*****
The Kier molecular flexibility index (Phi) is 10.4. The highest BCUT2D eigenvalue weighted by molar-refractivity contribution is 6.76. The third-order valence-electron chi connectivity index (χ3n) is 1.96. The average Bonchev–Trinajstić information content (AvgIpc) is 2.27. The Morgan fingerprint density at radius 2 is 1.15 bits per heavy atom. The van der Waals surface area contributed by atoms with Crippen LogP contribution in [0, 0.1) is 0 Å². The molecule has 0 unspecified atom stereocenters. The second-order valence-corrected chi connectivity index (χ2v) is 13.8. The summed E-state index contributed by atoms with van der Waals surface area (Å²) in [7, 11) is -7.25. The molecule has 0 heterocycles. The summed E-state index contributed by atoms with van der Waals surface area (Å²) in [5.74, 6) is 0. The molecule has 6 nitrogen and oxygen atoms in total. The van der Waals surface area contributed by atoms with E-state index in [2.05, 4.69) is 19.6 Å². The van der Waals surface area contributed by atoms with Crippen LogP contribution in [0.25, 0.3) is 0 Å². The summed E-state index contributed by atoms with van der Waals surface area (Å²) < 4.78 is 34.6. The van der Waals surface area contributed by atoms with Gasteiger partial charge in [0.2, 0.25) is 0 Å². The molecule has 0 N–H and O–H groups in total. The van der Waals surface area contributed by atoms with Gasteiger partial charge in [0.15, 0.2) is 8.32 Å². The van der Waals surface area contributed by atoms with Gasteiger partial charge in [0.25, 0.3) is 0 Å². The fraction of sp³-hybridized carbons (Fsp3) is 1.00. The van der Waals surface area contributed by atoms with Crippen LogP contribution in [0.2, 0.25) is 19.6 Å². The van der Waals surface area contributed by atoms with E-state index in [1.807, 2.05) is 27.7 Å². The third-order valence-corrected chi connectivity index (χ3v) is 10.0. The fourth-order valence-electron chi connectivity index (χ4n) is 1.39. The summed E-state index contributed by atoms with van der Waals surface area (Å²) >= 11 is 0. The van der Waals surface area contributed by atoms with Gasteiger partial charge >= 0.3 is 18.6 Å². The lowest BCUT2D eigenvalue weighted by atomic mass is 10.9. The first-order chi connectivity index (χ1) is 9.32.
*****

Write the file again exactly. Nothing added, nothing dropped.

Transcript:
The Kier molecular flexibility index (Phi) is 10.4. The highest BCUT2D eigenvalue weighted by molar-refractivity contribution is 6.76. The third-order valence-electron chi connectivity index (χ3n) is 1.96. The average Bonchev–Trinajstić information content (AvgIpc) is 2.27. The Morgan fingerprint density at radius 2 is 1.15 bits per heavy atom. The van der Waals surface area contributed by atoms with Crippen LogP contribution in [0, 0.1) is 0 Å². The molecule has 0 unspecified atom stereocenters. The second-order valence-corrected chi connectivity index (χ2v) is 13.8. The summed E-state index contributed by atoms with van der Waals surface area (Å²) in [7, 11) is -7.25. The molecule has 0 heterocycles. The summed E-state index contributed by atoms with van der Waals surface area (Å²) in [5.74, 6) is 0. The molecule has 6 nitrogen and oxygen atoms in total. The van der Waals surface area contributed by atoms with E-state index in [2.05, 4.69) is 19.6 Å². The van der Waals surface area contributed by atoms with Crippen LogP contribution in [0.25, 0.3) is 0 Å². The summed E-state index contributed by atoms with van der Waals surface area (Å²) < 4.78 is 34.6. The van der Waals surface area contributed by atoms with Gasteiger partial charge in [0.2, 0.25) is 0 Å². The molecule has 0 N–H and O–H groups in total. The van der Waals surface area contributed by atoms with Gasteiger partial charge in [0.15, 0.2) is 8.32 Å². The van der Waals surface area contributed by atoms with Gasteiger partial charge in [0.25, 0.3) is 0 Å². The fraction of sp³-hybridized carbons (Fsp3) is 1.00. The van der Waals surface area contributed by atoms with Crippen LogP contribution in [0.2, 0.25) is 19.6 Å². The van der Waals surface area contributed by atoms with E-state index in [1.807, 2.05) is 27.7 Å². The third-order valence-corrected chi connectivity index (χ3v) is 10.0. The fourth-order valence-electron chi connectivity index (χ4n) is 1.39. The summed E-state index contributed by atoms with van der Waals surface area (Å²) >= 11 is 0. The van der Waals surface area contributed by atoms with Gasteiger partial charge >= 0.3 is 18.6 Å². The lowest BCUT2D eigenvalue weighted by atomic mass is 10.9. The first-order chi connectivity index (χ1) is 9.32.